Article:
In a world were everyone’s eyes have turned to the next generation of video game consoles, it’s a relief that Ubisoft is carrying the torch for current-gen systems. Now as much as I wouldn’t mind a buttery smooth, super high-res version of Splinter Cell: Blacklist to play on my shiny new Xbox One/PlayStation 4 (although the PC version looks amazing), I cannot deny how good this game looks and feels on a 7 year old game machine!
I recently had a chance to sit down with a feature complete; near-final version of the game at the Ubisoft offices and the element that stands out after 3 hours of single player game play is ‘flow’. Splinter Cell: Blacklist brings you in hot, on the ground in a fiery wasteland that used to be an air force base in an effort to survive and in the process, ascertain what the hell is going on. I won’t go into story beats here, but the pacing of the action and the diversity of what is expected of you is exactly what you are looking for as a Splinter Cell fan.
Soon after this introductory level, you are introduced to your mobile command center and your new best friend, a giant cargo plane codenamed ‘The Paladin”. The Paladin is the hub for not only the single player campaign, but the multiplayer and co-op missions as well. Weapon customization, in-game upgrades to Sam’s gear and optional conversations you can have with the people on your team, to help flush out the story, are just a bit of what you can expect. Some of the upgrades went a little too far for my tastes though, for instance, I am not sure if I want the radar that shows me which direction a terrorist is facing, also, I don’t think I want a vision mode where I can see through walls, thankfully, the game has no objections to you passing on these upgrades. Mind you, these are not bad upgrades, but this is not the way I personally want to play my Splinter Cell games. This brings me to the best part about SC: B, the ability to play as you see fit. In the 4 expansive levels played, I never got the message “you will not be able to start this mission unless you equip the Roomba with a mine on it.” (or a drone, as they call it in the game).
The freedom to choose how I want to play, as a viable option, is one the strongest differentiators between this SC: Blacklist and prior Splinter Cell games. These basic ideas are reflected in the core of the game design by awarding you for the way you want to play, gaining in game money for killing or evading the enemy in one of three styles: Ghost (undetected), Panther (headshots in the brainpan with a silencer), and Assault (shooting everyone in the crotch while screaming). Overall, I found that the game difficulty was on the reasonable side and became a bit easier if I invested more money into the cheekier upgrades. The beauty of this is that they have created a game that is not so hard to but of the casual player, yet deep enough to allow advanced players to challenge themselves with reverting to cheap difficulty options the lower the player’s heath or buff up the enemy superficially.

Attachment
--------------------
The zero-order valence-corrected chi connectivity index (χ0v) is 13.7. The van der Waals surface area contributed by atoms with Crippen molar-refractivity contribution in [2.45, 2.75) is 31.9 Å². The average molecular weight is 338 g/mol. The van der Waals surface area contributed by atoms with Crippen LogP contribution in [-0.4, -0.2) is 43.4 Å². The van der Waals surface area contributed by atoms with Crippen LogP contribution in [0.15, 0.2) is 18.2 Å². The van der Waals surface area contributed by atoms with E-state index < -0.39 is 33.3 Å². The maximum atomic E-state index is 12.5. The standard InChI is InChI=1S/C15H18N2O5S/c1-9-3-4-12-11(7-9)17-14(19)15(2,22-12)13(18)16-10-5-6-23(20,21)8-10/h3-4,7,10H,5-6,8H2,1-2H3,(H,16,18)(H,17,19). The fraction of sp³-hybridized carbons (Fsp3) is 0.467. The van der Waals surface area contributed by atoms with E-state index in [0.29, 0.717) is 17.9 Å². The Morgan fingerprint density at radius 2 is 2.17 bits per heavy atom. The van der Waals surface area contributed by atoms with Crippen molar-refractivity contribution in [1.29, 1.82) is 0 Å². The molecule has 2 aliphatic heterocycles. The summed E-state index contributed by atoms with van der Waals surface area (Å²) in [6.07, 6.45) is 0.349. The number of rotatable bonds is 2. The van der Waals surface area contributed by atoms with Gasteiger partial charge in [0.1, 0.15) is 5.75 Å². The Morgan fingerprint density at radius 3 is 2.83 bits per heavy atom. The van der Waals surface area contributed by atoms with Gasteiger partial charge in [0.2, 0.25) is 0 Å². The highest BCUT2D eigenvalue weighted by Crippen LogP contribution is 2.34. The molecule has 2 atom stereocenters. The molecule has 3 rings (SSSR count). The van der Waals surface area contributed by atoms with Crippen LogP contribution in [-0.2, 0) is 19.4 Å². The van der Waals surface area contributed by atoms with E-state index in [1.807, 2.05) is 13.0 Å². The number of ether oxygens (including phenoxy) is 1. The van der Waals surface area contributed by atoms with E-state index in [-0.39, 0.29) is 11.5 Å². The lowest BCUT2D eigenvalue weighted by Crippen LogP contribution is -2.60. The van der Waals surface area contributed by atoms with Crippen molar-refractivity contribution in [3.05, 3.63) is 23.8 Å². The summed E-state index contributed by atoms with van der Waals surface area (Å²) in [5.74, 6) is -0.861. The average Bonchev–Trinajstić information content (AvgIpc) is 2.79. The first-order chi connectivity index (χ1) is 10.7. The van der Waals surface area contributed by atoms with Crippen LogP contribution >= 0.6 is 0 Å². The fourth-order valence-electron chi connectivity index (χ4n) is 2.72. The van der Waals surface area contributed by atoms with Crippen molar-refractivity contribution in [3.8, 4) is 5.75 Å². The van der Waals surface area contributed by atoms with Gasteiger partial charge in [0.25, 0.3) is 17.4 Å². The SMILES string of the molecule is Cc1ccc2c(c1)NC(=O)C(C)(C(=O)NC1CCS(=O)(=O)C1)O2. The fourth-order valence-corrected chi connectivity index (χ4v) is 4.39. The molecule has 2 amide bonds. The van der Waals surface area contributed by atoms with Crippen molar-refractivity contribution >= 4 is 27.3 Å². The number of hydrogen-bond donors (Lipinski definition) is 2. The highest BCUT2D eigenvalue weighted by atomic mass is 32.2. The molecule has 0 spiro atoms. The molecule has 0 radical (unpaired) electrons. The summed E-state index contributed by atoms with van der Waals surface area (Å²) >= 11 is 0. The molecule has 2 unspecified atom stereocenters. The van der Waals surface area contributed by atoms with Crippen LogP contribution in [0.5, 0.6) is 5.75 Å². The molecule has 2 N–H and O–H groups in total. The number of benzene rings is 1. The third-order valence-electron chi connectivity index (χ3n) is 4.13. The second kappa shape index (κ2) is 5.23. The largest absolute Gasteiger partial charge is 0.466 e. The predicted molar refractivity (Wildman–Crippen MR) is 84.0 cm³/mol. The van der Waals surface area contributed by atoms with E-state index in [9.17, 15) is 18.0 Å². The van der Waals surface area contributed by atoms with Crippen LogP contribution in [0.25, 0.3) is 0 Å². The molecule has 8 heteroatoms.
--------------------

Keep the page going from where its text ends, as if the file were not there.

I also had a chance to check out the Splinter Cell: Blacklist competitive multiplayer. Full disclosure, I never played the original version of ‘Spies versus Mercs’ multiplayer mode, so I found my avatar in a pool of blood more often than not. After a bit however, I started to get the swing of it. As a spy, you play much like the single player campaign, in where you choose a custom load out and traverse the environment as you normally would, with the added objective of arming a bomb. The opposing faction, referred to as the ‘Mercs’, defends the bomb where player control is first person perspective ONLY! Loadouts can still be chosen with items such as motion trackers and EMP grenades, which give away the position of the sneaky spies. The Merc controls felt a little rough; in one way it was helpful that there is a selectable ‘Call of Duty’ style button layout, yet playing it with that option brought to light some of the unrefined aiming and movement controls. It’s too soon to give it a thumbs down though, as this is not the final code of the game.
It is easy for me to start sounding like a shill for SC: Blacklist because I love Splinter Cell, yet it is that heart that would be broken if this title was not living up to my lofty expectations, so take this positive preview as a good sign. Did I mention you can change the color of Sam’s green lights to one of 7 colors? That was the straw that made this a day-one purchase for me!